Daisy-chaining implies there is no fuse on the master unit, to limit the total draw. Then the 3x distribution units would try to draw the maximum they can, and that is the thing that is not allowed and against fire code.
    there was a long drawn out discussion about this. If you ask a Loudon County Firemarshal in VA he will say this is illegal and a violation of fire code.

    The code is up to the county and state of which your equipment is located in. Even if your "Connectors" are correct and follow the right standards/etc the firemarshall can still shut you down.

  28. #28
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    Quote Originally Posted by ameeriklane View Post
    Has anyone had failures on APC or Tripp-Lite PDUs? We don't keep spares for our PDUs and I wonder if we should in case of failure. We have APC AP7930s currently.
    Recently I found this detailed review posted at Amazon while looking for a spare PDU.

    February 7, 2011
    By
    Bernd Pfrommer - See all my reviews


    This review is from: Tripp Lite PDUMH20ATNET Power Distribution Unit Metered PDU 1U 16 Outlets 20 Amp Web Card Auto Transfer Switching (Electronics)

    This device has an amazing feature set: lots of outlets, automated transfer switch, and switchable outlets at a very low price.

    I deployed 4 of those devices at a high-end data center in May of 2008. Now, 2.5 years later, three of them have complete loss of power on their primary feed, and have failed over to the secondary feed. One of the units was only connected to a primary feed, so when the primary feed input failed, the power to all connected devices went down.

    I opened the failed devices to examine, and found that diode D55 on the primary input circuit is burned out. The circuit board underneath the secondary feed's diode D50 looks black as well, indicating that it would probably burn out next, at which point both input feeds are lost, and with it power to all outlets. To anybody who owns one of these units: examine the circuit board around D50 and D55 for burn marks.

    In summary, within 2.5 years, 3 out of the 4 devices had a failure on the input feed circuit. The device looks like a bargain, but appears to have some design flaws. Use only for home, not for a data center!!!
    http://www.amazon.com/Tripp-Lite-PDU...ews/B000NKCGLS
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  29. #29
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    Ouch... PDU is the last thing you should be worry about. APC for good reliability, hands down. Never had a failure and even some 10+ year old web-enabled switches are still humming along great.
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  30. #30

    Talking

    Quote Originally Posted by FastServ View Post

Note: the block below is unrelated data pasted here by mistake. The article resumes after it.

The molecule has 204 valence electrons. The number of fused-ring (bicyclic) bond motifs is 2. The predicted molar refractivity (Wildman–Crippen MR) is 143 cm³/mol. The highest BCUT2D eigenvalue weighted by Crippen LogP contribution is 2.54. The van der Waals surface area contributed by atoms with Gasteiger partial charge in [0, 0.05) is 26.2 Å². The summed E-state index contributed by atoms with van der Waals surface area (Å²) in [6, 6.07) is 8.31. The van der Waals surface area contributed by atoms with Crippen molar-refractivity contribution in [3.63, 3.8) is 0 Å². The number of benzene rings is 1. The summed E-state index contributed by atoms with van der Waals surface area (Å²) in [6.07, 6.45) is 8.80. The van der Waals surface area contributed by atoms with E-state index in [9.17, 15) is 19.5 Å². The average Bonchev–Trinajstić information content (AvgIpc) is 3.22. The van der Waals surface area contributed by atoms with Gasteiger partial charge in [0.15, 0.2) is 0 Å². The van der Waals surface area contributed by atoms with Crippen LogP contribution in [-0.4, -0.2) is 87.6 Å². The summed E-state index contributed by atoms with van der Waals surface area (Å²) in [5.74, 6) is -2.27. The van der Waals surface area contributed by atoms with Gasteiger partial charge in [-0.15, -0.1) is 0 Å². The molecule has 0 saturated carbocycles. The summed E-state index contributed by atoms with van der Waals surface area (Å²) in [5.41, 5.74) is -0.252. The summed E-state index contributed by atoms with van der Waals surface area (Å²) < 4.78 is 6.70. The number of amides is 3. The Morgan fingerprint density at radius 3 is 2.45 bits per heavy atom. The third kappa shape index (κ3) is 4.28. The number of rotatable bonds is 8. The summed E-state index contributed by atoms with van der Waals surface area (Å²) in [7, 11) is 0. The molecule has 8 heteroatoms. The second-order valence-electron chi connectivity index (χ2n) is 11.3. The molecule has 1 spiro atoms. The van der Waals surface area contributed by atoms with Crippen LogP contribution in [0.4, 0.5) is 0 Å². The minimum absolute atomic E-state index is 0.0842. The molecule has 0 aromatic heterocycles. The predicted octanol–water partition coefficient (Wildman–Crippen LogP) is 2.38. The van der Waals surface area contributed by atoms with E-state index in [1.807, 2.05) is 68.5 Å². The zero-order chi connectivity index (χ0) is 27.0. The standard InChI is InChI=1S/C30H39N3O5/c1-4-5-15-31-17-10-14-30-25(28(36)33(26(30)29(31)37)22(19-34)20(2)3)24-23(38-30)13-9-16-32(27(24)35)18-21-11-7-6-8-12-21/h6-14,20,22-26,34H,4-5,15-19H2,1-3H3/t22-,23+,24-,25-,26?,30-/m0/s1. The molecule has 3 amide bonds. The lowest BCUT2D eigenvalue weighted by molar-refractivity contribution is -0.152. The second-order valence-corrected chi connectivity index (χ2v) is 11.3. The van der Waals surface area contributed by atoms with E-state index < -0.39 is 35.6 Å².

Ouch... PDU is the last thing you should be worry about. APC for good reliability, hands down. Never had a failure and even some 10+ year old web-enabled switches are still humming along great.
    I would go all APC, we have used them for years and never had one fail on the job. They are rather stable little guys, we also use the switched models. The price really is not that much more, and I see them on ebay from time to time.

  31. #31
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    We use Baytech PDU's . They provide a little bit of a price break over APC and have been more than reliable, which sounds like may be an issue for the Tripp Lite. But, you could buy 2 or 3 TL PDU's for each APC you purchase. Although APC has a very sound reputation, it is still hardware and can still fail.
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  32. #32
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    Quote Originally Posted by dbuyer0 View Post
    it is still hardware and can still fail.
    I tossed out an old 1U masterswitch it sat outside the building in nasty weather for over 2 months and was covered with dirt and had signs of corrosion.... for kicks I plugged it in and guess what, it worked perfectly...even the web interface. Gotta hand it to APC, they are doing something right LOL
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  33. #33
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    In my opinion Trip Lite is more suitable because of its great features.

  34. #34
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    If all you need is a basic PDU with metering, the Tripp Lite units are great, and are far less expensive than the comparable APC units. We use them throughout our datacenter with no problems at all. That being said, we have had a number of problems with some of the Tripp Lite switched PDU's, however, and there are a few models I would certainly stay away from at this point.